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Overdose Reversal Drug Device Recalled

Written by Berkowitz

Drug Device

Attorneys Protecting Victims of Malfunctioning Medical Devices

The device used to help medical professionals and consumers administer a life-saving overdose reversal medication has been recalled. The manufacturer recalled the units, and state officials say that this recall may impact multiple first responders who rely heavily on the medication to save lives.

Teleflex Medical Corp., according to CT Post, issued a voluntary recall of the Nasal Intranasal Mucosal Atomization Device, stating that the hand-held unit – which is a nasal syringe – may not give the appropriate dosage. These devices specifically administer naloxone hydrochloride.

How Does This Device Save Lives?

Naloxone hydrochloride is administered in the nasal cavity and delivers a plume of medication into the patient’s sinus cavity. Defective devices may cost lives, because the patient will not receive the steady plume necessary for absorption; instead, the defective devices are merely giving off a stream of fluid.

Overdose Problems Continue in Connecticut

Drug overdoses have increased continually in Connecticut. The epidemic of opioid overdoses in the United States has drawn the attention of the U.S. Attorney General, as well as the rest of the public. In 2015, Connecticut suffered 729 overdoses.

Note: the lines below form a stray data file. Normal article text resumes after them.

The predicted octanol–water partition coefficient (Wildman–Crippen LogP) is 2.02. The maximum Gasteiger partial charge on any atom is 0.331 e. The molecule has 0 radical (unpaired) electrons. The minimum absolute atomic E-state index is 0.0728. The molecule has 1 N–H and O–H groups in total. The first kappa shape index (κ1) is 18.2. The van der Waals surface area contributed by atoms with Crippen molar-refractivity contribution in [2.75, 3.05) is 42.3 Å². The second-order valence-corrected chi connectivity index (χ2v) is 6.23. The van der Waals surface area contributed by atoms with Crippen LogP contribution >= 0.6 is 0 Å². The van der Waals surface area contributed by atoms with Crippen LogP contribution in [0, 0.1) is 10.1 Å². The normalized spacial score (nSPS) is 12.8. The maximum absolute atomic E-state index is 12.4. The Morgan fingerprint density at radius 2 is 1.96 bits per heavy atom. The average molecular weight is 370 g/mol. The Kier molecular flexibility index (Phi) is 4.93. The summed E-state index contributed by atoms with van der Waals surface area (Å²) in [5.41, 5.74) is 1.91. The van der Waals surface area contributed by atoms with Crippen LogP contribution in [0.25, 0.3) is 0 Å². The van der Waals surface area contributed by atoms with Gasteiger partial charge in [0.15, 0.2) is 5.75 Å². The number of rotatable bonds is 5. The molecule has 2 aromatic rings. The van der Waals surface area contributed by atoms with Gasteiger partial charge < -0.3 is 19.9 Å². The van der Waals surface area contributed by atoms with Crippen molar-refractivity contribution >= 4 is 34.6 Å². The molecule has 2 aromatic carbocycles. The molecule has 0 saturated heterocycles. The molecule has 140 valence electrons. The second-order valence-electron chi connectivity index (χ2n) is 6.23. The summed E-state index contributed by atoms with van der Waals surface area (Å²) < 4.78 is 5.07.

In October, West Haven police had to administer the overdose reversal drug on five separate occasions. Other police departments throughout the state carry the drug, and local towns have been given credit for saving lives with it. Police stations and first responder units that were equipped with the drug in the past are hoping that it will be replaced soon so that they can continue to save lives.

What is Naloxone?

This is the generic name for Narcan and Evzio, which prevents the effects of opioids and reverses them in those who have taken an excessive amount of drugs. The symptoms that the drug blocks include sedation, hypotension, and respiratory complications.

The device was recalled because of an issue in the cone tip that inserts into the nose. The rest of the device was not defective. For this drug to be effective, a mist needs to be delivered through the body quickly. A stream of the medication will not protect a patient from an overdose. Further, the purpose of the nasal mist is to protect first responders from being harmed with needle sticks.

Connecticut allows patients to receive the medication from over 300 pharmacies, as well. The recall does not affect the consumer level, just first responders.

Injured by a Defective Medication System?

Defective medication delivery can lead to fatal injuries. If you or a loved one has been injured by a defective medical device or defective medication, you may be entitled to compensation. You will first need to meet with a medical malpractice attorney to explore your options.

Contact Berkowitz and Hanna LLC today to schedule a no-obligation case evaluation. Call us or contact us online to get started.